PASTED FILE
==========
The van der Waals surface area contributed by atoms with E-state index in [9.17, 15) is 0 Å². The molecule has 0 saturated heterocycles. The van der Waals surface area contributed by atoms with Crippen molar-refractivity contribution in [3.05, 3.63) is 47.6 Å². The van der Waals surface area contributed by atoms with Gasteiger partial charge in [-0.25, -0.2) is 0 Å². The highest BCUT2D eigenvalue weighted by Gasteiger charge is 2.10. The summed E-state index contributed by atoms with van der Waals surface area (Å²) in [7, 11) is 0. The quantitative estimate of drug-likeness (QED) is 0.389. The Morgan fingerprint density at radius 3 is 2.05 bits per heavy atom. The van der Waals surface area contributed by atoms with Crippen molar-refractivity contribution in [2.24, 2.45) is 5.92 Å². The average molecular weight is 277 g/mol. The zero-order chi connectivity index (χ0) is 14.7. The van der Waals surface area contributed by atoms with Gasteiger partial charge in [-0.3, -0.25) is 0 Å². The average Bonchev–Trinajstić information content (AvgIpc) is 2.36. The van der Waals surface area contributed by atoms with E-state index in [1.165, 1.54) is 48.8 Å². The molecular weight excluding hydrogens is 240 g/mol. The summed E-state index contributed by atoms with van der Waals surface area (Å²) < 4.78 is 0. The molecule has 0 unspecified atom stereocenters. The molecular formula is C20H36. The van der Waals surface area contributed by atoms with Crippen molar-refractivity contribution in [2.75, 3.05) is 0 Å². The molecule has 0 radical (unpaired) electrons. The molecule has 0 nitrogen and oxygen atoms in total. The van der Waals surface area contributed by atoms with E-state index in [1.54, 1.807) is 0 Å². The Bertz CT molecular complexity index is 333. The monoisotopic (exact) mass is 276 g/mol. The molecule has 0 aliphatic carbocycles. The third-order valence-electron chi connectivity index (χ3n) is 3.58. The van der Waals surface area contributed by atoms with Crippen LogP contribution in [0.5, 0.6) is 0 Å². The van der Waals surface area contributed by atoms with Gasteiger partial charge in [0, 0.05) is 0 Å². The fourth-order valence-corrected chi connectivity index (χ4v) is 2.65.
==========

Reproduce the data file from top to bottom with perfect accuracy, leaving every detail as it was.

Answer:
The van der Waals surface area contributed by atoms with E-state index in [9.17, 15) is 0 Å². The molecule has 0 saturated heterocycles. The van der Waals surface area contributed by atoms with Crippen molar-refractivity contribution in [3.05, 3.63) is 47.6 Å². The van der Waals surface area contributed by atoms with Gasteiger partial charge in [-0.25, -0.2) is 0 Å². The highest BCUT2D eigenvalue weighted by Gasteiger charge is 2.10. The summed E-state index contributed by atoms with van der Waals surface area (Å²) in [7, 11) is 0. The quantitative estimate of drug-likeness (QED) is 0.389. The Morgan fingerprint density at radius 3 is 2.05 bits per heavy atom. The van der Waals surface area contributed by atoms with Crippen molar-refractivity contribution in [2.24, 2.45) is 5.92 Å². The average molecular weight is 277 g/mol. The zero-order chi connectivity index (χ0) is 14.7. The van der Waals surface area contributed by atoms with Gasteiger partial charge in [-0.3, -0.25) is 0 Å². The average Bonchev–Trinajstić information content (AvgIpc) is 2.36. The van der Waals surface area contributed by atoms with E-state index in [1.165, 1.54) is 48.8 Å². The molecular weight excluding hydrogens is 240 g/mol. The summed E-state index contributed by atoms with van der Waals surface area (Å²) < 4.78 is 0. The molecule has 0 unspecified atom stereocenters. The molecular formula is C20H36. The van der Waals surface area contributed by atoms with Crippen molar-refractivity contribution in [2.75, 3.05) is 0 Å². The molecule has 0 radical (unpaired) electrons. The molecule has 0 nitrogen and oxygen atoms in total. The van der Waals surface area contributed by atoms with E-state index in [1.54, 1.807) is 0 Å². The Bertz CT molecular complexity index is 333. The monoisotopic (exact) mass is 276 g/mol. The molecule has 0 aliphatic carbocycles. The third-order valence-electron chi connectivity index (χ3n) is 3.58. The van der Waals surface area contributed by atoms with Crippen LogP contribution in [0.5, 0.6) is 0 Å². The van der Waals surface area contributed by atoms with Gasteiger partial charge in [0, 0.05) is 0 Å². The fourth-order valence-corrected chi connectivity index (χ4v) is 2.65.